What is bipolar affective disorder?

Bipolar disorder

Bipolar (or bipolar affective) disorder is a psychiatric disorder characterized by significant mood instability, which manifests itself through periods of excessively elevated mood, called mania, alternating with periods of depression. The severity of the disorder depends on the duration, intensity of symptoms and frequency of mood alteration periods.

Bipolar disorder can be accompanied by other similar mental health problems, which may include drug abuse, obsessive compulsive disorder or social anxiety disorder. It may be challenging to diagnose bipolar and associated mental health disorders because the symptoms may overlap or can be mild to moderate and difficult to identify, especially in early stages of the disorder.

However, even though difficult, an early diagnosis is associated with the best outcome and allows for a more efficient management of symptoms or even a remission (disappearance) of bipolar symptoms. Individuals who exhibit considerable mood instability or spontaneous psychotic behaviour should be evaluated by a mental health professional as soon as possible to rule out bipolar disorder or start treatment before the symptoms become more pronounced.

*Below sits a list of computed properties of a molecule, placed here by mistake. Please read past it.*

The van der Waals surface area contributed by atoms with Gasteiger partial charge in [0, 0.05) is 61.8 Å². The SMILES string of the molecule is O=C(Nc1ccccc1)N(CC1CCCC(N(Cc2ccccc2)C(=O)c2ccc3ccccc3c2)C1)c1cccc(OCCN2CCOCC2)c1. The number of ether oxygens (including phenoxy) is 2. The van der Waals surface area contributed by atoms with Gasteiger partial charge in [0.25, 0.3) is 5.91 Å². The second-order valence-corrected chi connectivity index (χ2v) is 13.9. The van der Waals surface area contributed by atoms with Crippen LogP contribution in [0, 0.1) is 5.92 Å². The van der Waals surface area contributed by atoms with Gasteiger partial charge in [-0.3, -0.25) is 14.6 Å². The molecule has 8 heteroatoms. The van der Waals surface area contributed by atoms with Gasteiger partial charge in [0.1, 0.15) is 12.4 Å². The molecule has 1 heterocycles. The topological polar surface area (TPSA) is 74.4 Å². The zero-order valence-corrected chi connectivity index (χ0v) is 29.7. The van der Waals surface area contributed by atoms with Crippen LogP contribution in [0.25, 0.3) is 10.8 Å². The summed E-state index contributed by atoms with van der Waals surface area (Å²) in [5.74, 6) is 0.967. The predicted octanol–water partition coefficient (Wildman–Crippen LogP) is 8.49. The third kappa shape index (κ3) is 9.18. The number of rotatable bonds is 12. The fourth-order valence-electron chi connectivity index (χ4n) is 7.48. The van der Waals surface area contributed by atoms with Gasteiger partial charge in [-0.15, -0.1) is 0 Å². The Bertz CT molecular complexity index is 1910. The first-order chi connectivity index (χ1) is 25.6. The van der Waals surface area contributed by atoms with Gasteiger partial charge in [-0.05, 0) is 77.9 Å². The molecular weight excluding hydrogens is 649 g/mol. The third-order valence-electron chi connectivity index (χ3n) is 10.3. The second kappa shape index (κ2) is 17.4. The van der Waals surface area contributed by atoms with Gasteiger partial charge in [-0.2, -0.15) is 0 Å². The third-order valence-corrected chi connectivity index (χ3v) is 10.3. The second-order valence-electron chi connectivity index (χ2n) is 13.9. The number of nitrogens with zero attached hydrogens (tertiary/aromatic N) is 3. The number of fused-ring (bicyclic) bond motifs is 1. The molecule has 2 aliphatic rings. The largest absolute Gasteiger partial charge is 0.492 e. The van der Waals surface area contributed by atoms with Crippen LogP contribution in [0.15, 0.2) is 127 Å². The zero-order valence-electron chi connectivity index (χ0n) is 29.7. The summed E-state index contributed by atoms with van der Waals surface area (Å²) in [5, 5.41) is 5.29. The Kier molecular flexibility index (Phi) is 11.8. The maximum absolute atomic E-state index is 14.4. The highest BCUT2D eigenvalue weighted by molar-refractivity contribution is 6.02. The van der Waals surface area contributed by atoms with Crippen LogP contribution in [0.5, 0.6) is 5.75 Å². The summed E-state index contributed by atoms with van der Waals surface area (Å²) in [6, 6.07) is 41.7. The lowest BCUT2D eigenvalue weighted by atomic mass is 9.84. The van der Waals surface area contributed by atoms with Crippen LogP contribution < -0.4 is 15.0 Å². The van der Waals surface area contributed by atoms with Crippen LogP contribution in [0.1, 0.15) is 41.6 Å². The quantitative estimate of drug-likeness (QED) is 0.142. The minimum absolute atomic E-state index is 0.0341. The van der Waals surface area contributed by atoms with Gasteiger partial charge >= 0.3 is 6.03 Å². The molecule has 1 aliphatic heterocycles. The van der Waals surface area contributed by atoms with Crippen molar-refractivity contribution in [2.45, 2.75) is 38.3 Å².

Symptoms of Bipolar disorder

During the manic phase, the affected individual can feel euphoric and excessively enthusiastic for no specific reason, which may affect adequate judgment, lead to irrational decisions and even psychotic behavior.

During the depressive phase, the individual experiences typical depression symptoms, which may consists of feelings of persistent sadness, low self esteem, a lack of enthusiasm for enjoyable activities and poor mental focus. Both phases can consist of bothersome, severe symptoms, including profound depression and suicidal ideation, or irrational, dangerous behavior and psychosis, depending on the bipolar phase.

Who gets it?

Bipolar affective disorder has similar frequencies among men and women, and the prevalence in different countries or geographical regions is also almost the same. Researchers also did not found significant differences in terms of bipolar frequencies among different races, but a poor financial status or education have been associated with more severe symptoms, probably due to the additional stress or lack of emotional support.

The statistical data on bipolar frequency is slightly variable depending on the quoted study, but is generally between 1 and 3 percent of the general population, with insignificant differences between geographical regions. The onset of symptoms typically occurs in early adulthood, with most individuals exhibiting the first symptoms in their early or mid twenties (between 18 and 25 years old).


    Guirish Radja